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Modeling Indirect-Evaporative Cooling with Winter Heat Recovery

asked 2014-09-18 16:30:39 -0500

updated 2014-09-30 09:42:41 -0500

Specifically, do you use two components- a direct evaporative cooler (spray chamber) on the exhaust side and a heat exchanger, and if so, what efficiencies do you typically use? I am seeing one whole-system rating from manufacturers: about 70% (in the Bay area). If winter heat recovery has a lower effectiveness than the IEC rating, how do you set-up/control it? I am specifically using IES<ve>, but any general information would be useful, or how other softwares handle this system.

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answered 2014-09-19 00:35:59 -0500

Joe Huang gravatar image

updated 2014-09-19 00:59:31 -0500

It sounds like you're working with a single-stage indirect evaporative cooler that doubles as a dry heat exchanger for heat recovery in the winter. In that case, you should just model it as a single component with a certain effectiveness, which is the fraction of the total wet-bulb depression (Tdry - Twet). Most of the literature I've seen have default effectivenesses (?) of 0.85 for direct and 0.60 for indirect evap coolers. If you want to get a little more fancy, you could add an effectiveness curve that varies with the part-load ratio and wet bulb temperature. Back in the early 1990's, I worked with a Visiting Scholar from China (Prof. Chen Peilin) who developed a detailed indirect evaporative cooler model that he then used to calculate effectiveness curves for IEC precoolers that I then incorporated into the DOE-2 program see this paper. I'm sorry that I don't have digital copies of most of my evap cooling papers, but I do have the last one where I calibrated my models against PGE measured data here that might be of help.

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Thank you! I also found this page on from Big Ladder that helps with a lot of my questions:

Anna Osborne Brannon gravatar imageAnna Osborne Brannon ( 2014-09-22 16:03:55 -0500 )edit

answered 2014-11-24 14:59:26 -0500

updated 2014-11-24 15:07:31 -0500

I've modeled this before using OpenStudio. OpenStudio 1.5 or later offers a lot of flexibility by allowing direct or indirect evaporative coolers to be placed on the outdoor air exhaust/supply nodes. One option would be to place an indirect evaporative cooler on the supply node along with a HX coupling the exhaust and supply air streams. Another option would be to place the direct evaporative cooler on the exhaust stream with a sensible HX.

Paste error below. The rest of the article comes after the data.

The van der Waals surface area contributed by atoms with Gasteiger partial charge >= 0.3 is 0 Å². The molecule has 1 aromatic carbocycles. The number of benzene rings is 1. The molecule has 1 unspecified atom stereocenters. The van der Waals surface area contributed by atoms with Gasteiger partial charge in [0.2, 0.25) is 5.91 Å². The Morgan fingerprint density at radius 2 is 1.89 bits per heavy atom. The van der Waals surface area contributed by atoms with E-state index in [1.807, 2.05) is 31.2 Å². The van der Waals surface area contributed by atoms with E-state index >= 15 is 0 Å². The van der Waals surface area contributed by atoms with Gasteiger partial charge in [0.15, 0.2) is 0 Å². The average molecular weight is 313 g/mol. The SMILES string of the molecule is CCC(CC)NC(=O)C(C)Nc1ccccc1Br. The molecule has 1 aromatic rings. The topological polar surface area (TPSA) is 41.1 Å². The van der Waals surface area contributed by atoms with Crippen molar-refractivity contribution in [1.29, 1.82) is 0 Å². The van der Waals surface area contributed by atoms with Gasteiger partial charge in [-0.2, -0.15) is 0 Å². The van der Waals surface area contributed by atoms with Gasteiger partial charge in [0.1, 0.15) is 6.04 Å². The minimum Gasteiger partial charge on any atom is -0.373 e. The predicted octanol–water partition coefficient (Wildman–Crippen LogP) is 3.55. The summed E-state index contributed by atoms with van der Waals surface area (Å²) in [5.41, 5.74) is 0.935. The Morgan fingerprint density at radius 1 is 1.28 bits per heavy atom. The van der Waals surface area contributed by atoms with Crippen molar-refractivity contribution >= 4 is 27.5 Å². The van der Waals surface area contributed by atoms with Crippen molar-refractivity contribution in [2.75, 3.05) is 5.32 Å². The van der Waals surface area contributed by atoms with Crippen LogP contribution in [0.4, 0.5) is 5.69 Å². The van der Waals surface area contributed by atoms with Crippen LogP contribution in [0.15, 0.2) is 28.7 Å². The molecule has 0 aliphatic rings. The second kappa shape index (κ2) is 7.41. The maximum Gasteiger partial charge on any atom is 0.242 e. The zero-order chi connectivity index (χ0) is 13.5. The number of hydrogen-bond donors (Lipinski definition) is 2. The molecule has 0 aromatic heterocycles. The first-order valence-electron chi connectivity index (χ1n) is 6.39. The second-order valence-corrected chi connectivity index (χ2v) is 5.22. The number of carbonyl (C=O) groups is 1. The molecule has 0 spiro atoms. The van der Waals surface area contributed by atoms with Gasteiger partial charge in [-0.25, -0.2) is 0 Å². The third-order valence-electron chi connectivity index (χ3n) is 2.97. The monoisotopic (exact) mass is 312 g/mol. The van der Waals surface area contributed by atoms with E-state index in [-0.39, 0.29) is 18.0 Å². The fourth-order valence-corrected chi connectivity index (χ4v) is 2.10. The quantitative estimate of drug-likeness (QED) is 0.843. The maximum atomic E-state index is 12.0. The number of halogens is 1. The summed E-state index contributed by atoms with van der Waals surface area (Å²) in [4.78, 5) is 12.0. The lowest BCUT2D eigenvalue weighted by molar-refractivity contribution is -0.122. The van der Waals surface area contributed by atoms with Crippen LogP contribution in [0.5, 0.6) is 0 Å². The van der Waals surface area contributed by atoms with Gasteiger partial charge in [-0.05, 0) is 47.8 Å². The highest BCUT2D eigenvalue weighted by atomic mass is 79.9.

If you want to model a direct/indirect evaporative cooling system you could place a direct evaporative cooler on both air streams and couple the streams with a sensible HX. There is a measure that automates this available through the BCL.

For the indirect/direct evaporative cooling objects you can specify sensible and latent effectiveness's respectively. For the air to air HX you can specify both a sensible and latent effectiveness at various airflow rates for heating and cooling.

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@Lincoln, when modeling this system did you place a separate setpoint manager for the direct evap cooler on the exhaust stream? If so which one? I am just wondering if EnergyPlus will operate the evap cooler in the exhaust steam correctly without more input from the user.

TaylorRoberts gravatar imageTaylorRoberts ( 2016-04-11 17:27:21 -0500 )edit

yes, put a setpoint manager on the outlet node of the direct cooler. The direct evap cooler in E+ has a field to input the Sensor Node Name. I think OpenStudio fills this input in for you but I would double check...

Controlling the direct cooler in different conditions may be difficult so you could also look at using an indirect cooler on the outdoor air inlet stream.

Lincoln gravatar imageLincoln ( 2016-04-13 10:53:20 -0500 )edit

answered 2014-11-24 14:32:59 -0500

crduggin gravatar image

I have modeled indirect evaporative cooling in the VE before. My system had two stages of evaporative cooling on the exhaust side that then runs through a heat exchanger. I ended up having to model the evaporative cooling with cooling coils rather than the spray chamber component. The possible controlled variables for the spray chamber were too limited. I controlled the cooling coils via heat transfer using the value from the manufacturers materials for each stage. I used an 80% sensible effectiveness for the heat exchanger. The cooling coil controls staged on and off based on the supply side leaving DBT off the heat exchanger. I hope this helps even though it's a bit late.

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Asked: 2014-09-18 16:30:39 -0500

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Last updated: Nov 24 '14